Grounded in grief

Pasatiempo - - CONTENT - EL­IZ­A­BETH ALEXAN­DER

El­iz­a­beth Alexan­der reads from her memoir, The Light of the World; a Lan­nan Literary Se­ries event

“What a per­fect May morn­ing this is, one where I imag­ine he would have risen be­fore us, fixed his cof­fee, and gone out into his gar­den. He would have stood upon his mount and wa­tered the rows, sort­ing his head for the day. How will we now plant the veg­etable gar­den? How will we thin the rows?” poet El­iz­a­beth Alexan­der writes of her late hus­band, Fi­cre Ghe­breye­sus, in her memoir about his death, The Light of the World (Grand Cen­tral Pub­lish­ing/ Ha­chette, 2015). Ghe­breye­sus was a chef, a pain­ter, a gar­dener, and a fa­ther. Alexan­der is a Pulitzer Prize fi­nal­ist who wrote and de­liv­ered the poem “Praise Song for the Day” for Pres­i­dent Barack Obama’s in­au­gu­ra­tion in 2009. She is a Guggen­heim fel­low, the Thomas E. Don­nel­ley Pro­fes­sor of African Amer­i­can Stud­ies at Yale Univer­sity, mother of two teenagers, and a widow: In 2012, just four days af­ter his fifti­eth birth­day, Ghe­breye­sus had a heart at­tack while run­ning on a tread­mill. Alexan­der reads from her memoir and is joined in con­ver­sa­tion by jour­nal­ist and book critic Mau­reen Cor­ri­gan at 7 p.m. Wed­nes­day, Sept. 30, at the Len­sic Per­form­ing Arts Cen­ter as part of the Lan­nan Literary Se­ries.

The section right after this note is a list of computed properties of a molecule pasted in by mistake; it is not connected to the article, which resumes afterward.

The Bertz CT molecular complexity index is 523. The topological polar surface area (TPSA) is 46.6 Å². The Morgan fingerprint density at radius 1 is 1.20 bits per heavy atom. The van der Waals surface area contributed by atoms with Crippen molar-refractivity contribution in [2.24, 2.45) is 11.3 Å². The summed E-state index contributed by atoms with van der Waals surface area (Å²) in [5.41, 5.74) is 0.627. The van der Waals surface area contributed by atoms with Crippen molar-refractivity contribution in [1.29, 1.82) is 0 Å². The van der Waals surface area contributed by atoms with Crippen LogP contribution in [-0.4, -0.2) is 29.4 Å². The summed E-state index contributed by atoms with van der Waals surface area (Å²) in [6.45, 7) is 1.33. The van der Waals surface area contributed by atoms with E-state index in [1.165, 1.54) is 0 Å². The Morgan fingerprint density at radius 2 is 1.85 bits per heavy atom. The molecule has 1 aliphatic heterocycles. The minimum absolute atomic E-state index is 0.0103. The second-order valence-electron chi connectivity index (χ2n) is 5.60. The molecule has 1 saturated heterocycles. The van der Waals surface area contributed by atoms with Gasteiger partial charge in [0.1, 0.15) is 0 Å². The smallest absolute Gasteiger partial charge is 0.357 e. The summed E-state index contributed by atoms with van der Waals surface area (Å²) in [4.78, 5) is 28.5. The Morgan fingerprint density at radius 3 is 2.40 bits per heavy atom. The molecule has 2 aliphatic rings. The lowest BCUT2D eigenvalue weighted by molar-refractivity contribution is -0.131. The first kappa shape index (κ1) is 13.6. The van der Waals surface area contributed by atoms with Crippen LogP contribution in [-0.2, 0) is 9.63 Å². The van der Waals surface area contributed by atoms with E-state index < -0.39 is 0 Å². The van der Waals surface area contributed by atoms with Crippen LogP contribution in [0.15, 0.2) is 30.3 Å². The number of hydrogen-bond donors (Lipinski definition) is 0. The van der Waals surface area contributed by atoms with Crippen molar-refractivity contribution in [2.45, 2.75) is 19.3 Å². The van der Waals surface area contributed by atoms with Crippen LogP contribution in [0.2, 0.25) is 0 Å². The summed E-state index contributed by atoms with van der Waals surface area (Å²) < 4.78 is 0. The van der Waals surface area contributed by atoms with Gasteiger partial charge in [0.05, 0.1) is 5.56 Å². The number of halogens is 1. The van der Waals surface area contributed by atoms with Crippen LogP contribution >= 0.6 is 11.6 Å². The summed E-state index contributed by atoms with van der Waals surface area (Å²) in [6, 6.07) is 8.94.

The Light of the World is un­wa­ver­ing in its di­rect ap­proach to sad­ness and loss, yet it is also full of nour­ish­ment, burst­ing with nu­mer­ous pas­sages about food and a pal­pa­ble abun­dance of love in Alexan­der’s house­hold, be­fore and af­ter she lost her hus­band. “Now, the first full spring af­ter his death, the still lives he set in the gar­den emerge. A small com­po­si­tion rises in a cor­ner by the drive­way: a stalk of grape hy­acinth, sci­en­tific name mus­cari, de­rived from “musk” re­fer­ring to the in­tox­i­cat­ing scent which Fi­cre knew was my fa­vorite ol­fac­tory harbinger of spring,” she writes.